As a child, I wrote them out for reasons I cannot explain. The words appeared on the paper as some sort of secret truth or feeling I, myself, could not know. The words were written by my own hands but their meaning was all but lost upon my young mind. I knew only that these words were significant and no one’s eyes could ever rest upon them. I watched as the flames engulfed them as if I were burning away the memory, thought, or feeling. I tried so hard to transfer them onto those pieces of paper, to remove them, to avoid what they meant, to destroy them so they would be forever lost. Yet, they trickle through my thoughts and feelings every day. They free themselves in these very writings and private conversations. They are the things I once sought to avoid, to destroy, but they were only locked away. The haunting lyrics of Mansion by NF explain it better than I ever could.
It took me a long time to realize this pursuit of destroying these words was futile. I was seeking to destroy the history that shaped my here and now. It was all the bad I wanted so desperately to bury, to avoid, to ignore. With each shovel of dirt, I buried myself, the weight of the dirt weighing pressing upon my chest as I gasped for air. What I found was this futile pursuit was destroying me. Not only was it destroying me; I was destroying others. What I found was that while my life experiences (childhood, military, and adult) were unique compared to the general public, they were far from novel. I found some solace in knowing this, in listening and reading the stories of others. I realized that while my worst experiences are worse than most people’s, they are far from the worst. It puts life in perspective. I have found solace and peace in the words of others and realized that to some people, my words and stories bring them the same. This is still something I struggle with.
It is hard for me to share my words. It always has. Especially my written words because they are there, black and white, to be critiqued, evaluated, interpreted, and, my greatest fear, used against me. That was why I once burned them. Why I once buried them. My choice to share them each and every time brings anxiety and debate. Despite this, I do share most of them. I read them over and over until my eyes are numb. I read not for grammatical errors (though I really should get better at this), but for content. I agonize over how every word, every sentence, used both in the overarching context or how pieces could be used as a weapon of my demise. I am always left with a series of dilemmas.
I have come to understand that my words do mean something to people. Some have described them as an intersection between those who understand and those who want to. Do I share these words to potentially help others combat feelings of isolation and help others understand, despite the great risk of personal destruction? Do I restrict personal risk by limiting what I share, betraying my self-created obligation of honesty? How can I admire the honesty that brought me solace and peace only to spit in its face when I might provide it to another? It is hard for me to share these words, all of them. It is not just the fear of their use against me. It is the fear my words actually mean something to others or that others might feel these same dark and haunting feelings. Having had these same tragic and chaotic experiences, someone might consider me more than the flawed human I am. I fear that my words might land upon an undeserving pedestal.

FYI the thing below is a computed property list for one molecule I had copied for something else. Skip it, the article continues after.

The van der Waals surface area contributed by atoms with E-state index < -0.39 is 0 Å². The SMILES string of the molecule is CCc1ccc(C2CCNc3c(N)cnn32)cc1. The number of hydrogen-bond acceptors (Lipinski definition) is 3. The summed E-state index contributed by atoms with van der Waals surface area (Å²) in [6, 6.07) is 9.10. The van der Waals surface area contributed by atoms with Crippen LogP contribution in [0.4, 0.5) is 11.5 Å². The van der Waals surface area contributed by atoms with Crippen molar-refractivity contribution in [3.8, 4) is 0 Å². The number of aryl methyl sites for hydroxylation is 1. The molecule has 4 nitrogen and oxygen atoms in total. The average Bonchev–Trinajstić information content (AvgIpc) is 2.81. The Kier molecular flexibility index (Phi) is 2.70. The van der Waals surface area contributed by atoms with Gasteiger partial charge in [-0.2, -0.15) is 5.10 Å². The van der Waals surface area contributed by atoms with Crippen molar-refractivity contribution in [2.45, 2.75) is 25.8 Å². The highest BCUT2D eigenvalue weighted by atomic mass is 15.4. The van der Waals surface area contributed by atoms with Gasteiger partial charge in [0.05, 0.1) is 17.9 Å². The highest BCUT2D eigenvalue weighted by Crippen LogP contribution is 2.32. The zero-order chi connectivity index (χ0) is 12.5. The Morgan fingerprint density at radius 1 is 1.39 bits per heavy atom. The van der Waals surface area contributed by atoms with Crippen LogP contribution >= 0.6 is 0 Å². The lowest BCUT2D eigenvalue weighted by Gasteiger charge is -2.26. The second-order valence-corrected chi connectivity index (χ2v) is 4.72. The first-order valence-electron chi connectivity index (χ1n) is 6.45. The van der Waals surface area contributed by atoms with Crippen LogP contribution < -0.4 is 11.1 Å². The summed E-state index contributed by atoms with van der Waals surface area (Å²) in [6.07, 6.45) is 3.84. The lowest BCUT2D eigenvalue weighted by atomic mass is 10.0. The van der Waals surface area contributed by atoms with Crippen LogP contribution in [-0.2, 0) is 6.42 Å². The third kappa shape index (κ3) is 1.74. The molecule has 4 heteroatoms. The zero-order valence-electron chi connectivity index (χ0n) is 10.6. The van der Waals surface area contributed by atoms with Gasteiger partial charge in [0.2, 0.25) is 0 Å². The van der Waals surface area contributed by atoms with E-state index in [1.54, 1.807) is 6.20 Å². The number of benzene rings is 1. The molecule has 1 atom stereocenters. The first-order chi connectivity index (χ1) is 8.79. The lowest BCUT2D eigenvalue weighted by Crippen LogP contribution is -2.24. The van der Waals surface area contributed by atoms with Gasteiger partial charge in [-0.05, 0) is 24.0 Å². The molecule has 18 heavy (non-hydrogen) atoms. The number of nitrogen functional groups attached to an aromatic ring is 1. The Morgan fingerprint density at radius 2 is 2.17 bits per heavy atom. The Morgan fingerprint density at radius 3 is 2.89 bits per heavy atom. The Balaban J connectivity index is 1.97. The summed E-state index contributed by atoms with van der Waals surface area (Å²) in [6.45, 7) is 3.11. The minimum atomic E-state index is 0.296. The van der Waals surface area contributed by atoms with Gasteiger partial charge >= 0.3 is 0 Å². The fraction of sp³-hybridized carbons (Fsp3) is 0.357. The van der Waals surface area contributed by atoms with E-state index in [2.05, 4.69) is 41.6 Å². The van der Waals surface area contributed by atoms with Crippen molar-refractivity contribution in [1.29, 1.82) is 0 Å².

I share, in earnest honesty, so that I might help others strip away the feelings of isolation that can consume and conquer our lives. I share so that someone wanting to understand might get just a glimmer of insight. I share, in earnest honesty, so that my flaws, my struggles, and my experiences do not become a painting of undeserved glory. I share because I want others to understand the complexities of life, of war, of law enforcement, of it all. I want others to know that in single moments of time, you can find both good and evil, beauty and ugliness, life and death. I share for these reasons, in earnest honesty, despite that their existence is beyond my control–and my greatest fear.
Jake Smith is a law enforcement officer and former Army Ranger with four deployments to Afghanistan.
As the Voice of the Veteran Community, The Havok Journal seeks to publish a variety of perspectives on a number of sensitive subjects. Unless specifically noted otherwise, nothing we publish is an official point of view of The Havok Journal or any part of the U.S. government.
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